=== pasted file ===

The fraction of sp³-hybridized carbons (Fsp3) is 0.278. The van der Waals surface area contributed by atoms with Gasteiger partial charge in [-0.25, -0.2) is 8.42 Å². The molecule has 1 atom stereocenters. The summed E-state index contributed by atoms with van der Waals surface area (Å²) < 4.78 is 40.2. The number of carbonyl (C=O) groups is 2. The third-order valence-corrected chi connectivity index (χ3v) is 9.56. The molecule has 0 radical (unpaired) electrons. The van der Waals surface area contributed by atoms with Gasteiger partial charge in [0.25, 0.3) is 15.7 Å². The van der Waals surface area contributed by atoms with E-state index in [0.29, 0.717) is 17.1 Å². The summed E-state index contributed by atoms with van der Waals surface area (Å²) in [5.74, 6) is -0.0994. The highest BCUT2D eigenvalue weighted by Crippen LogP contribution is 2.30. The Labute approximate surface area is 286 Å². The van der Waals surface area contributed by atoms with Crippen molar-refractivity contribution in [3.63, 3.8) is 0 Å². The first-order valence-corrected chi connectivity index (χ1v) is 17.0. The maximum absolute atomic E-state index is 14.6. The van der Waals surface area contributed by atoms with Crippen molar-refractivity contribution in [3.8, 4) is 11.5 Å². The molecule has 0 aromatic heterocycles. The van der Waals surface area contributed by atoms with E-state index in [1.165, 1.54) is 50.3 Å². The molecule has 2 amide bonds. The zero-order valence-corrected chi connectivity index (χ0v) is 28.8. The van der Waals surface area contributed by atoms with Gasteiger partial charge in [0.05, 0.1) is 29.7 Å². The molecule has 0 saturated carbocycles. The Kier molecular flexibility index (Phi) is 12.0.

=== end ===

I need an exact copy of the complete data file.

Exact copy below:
The fraction of sp³-hybridized carbons (Fsp3) is 0.278. The van der Waals surface area contributed by atoms with Gasteiger partial charge in [-0.25, -0.2) is 8.42 Å². The molecule has 1 atom stereocenters. The summed E-state index contributed by atoms with van der Waals surface area (Å²) < 4.78 is 40.2. The number of carbonyl (C=O) groups is 2. The third-order valence-corrected chi connectivity index (χ3v) is 9.56. The molecule has 0 radical (unpaired) electrons. The van der Waals surface area contributed by atoms with Gasteiger partial charge in [0.25, 0.3) is 15.7 Å². The van der Waals surface area contributed by atoms with E-state index in [0.29, 0.717) is 17.1 Å². The summed E-state index contributed by atoms with van der Waals surface area (Å²) in [5.74, 6) is -0.0994. The highest BCUT2D eigenvalue weighted by Crippen LogP contribution is 2.30. The Labute approximate surface area is 286 Å². The van der Waals surface area contributed by atoms with Crippen molar-refractivity contribution in [3.63, 3.8) is 0 Å². The first-order valence-corrected chi connectivity index (χ1v) is 17.0. The maximum absolute atomic E-state index is 14.6. The van der Waals surface area contributed by atoms with Crippen molar-refractivity contribution in [3.8, 4) is 11.5 Å². The molecule has 0 aromatic heterocycles. The van der Waals surface area contributed by atoms with E-state index in [1.165, 1.54) is 50.3 Å². The molecule has 2 amide bonds. The zero-order valence-corrected chi connectivity index (χ0v) is 28.8. The van der Waals surface area contributed by atoms with Gasteiger partial charge in [0.05, 0.1) is 29.7 Å². The molecule has 0 saturated carbocycles. The Kier molecular flexibility index (Phi) is 12.0.